By John Sceppa, B.S., RPA-C, ProMedical Weight Loss, LLC
Recent data from the National Health and Nutrition Examination Surveys (NHANES) demonstrate that almost 74% of American adults aged 20 and over are obese or considered overweight.
Obesity has been associated with health concerns including Prediabetes, Diabetes, Coronary Heart Disease, Depression, Hypertension, High Cholesterol, Sleep Apnea, Respiratory problems, Stroke, Gallbladder disease, Arthritis, Gastroesophageal reflux disease, Nonalcoholic fatty liver disease and some types of Cancer.
The American workforce has transitioned from predominantly manual labor to more sedentary desk jobs. This shift has been a significant detriment to the obesity problem. All businesses, large and small, may wish to consider the fact that optimizing employee health derives a significant return on investment in the form of productivity.
Obesity is classified by a metric known as Body Mass Index- commonly referred to as BMI. BMI is a type of health classification system that categorizes individuals based on their weight and height as either normal, overweight, or obese. Medical literature consistently demonstrates a strong association between the level of BMI and medical expenditures. These include pharmaceutical costs along with productivity metrics including absenteeism, short term disability and workmen’s compensation.
A recent longitudinal study of employees and spouses in a manufacturing company found that medical and pharmaceutical costs increased significantly per BMI unit above normal body weight (BMI < 25). It is important to note that modifiable health risks associated with obesity including high blood pressure, high blood glucose and high cholesterol were proportionately associated with increased medical care costs.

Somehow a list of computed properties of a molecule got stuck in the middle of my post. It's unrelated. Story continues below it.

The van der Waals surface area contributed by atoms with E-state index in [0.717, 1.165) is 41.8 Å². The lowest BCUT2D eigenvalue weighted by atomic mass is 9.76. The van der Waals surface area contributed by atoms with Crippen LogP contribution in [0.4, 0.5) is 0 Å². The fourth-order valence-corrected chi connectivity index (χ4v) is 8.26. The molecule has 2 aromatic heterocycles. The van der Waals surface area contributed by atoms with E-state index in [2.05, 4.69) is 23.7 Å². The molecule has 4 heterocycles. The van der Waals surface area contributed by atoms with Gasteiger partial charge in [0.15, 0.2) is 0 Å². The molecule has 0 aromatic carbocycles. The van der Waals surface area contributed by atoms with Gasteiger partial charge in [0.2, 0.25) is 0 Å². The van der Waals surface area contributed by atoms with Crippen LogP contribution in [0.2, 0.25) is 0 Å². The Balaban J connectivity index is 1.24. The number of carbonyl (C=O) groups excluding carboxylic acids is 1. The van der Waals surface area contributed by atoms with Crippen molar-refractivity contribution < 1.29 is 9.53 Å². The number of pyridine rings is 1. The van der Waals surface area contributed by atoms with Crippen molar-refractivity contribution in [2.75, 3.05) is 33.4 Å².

Obesity is associated with a significant increase in absenteeism among US workers which costs the nation an estimated $8.65 billion per year. Compared to normal weight employees, individuals with a higher BMI demonstrated an increase in total medical expenses from $3863.34 to $7924.53 per year noted in a 2011 study. Workdays lost to short-term disability (STD) follow a similar pattern with respect to BMI. Data also demonstrates a clear correlation between workplace safety and BMI. Reported accidental events and worker's compensation claims were twice as high. In addition, medical claims and indemnity costs were 11 times higher when compared to average weight employees.
Beyond the physical effects of obesity, there exists a tremendous psychosocial burden linked to decreased quality of life for those affected as well as increased incidence of depression. Obese individuals are less likely to obtain employment, receive lower salaries with less frequent promotions and report less satisfaction with their employment.
Multiple studies clearly demonstrate an association between BMI and work productivity along with the associated increased medical expenses. Employers and the health care designees should consider implementing a workplace wellness program to focus on lifestyle modification interventions. A program consisting of healthy dietary education, physical activity and behavioral therapy should all be implemented. Although many online programs exist with internet sites and smart phone applications, overall weight loss appears modest as compared to face to face contact with the provider.
In summary, corrective and preventive treatment of obesity will have a profoundly positive impact on for both quality of life and productivity for those affected for many years to come. This is undoubtedly a significant return on investment for both employers and the employee on whom they depend on every day.
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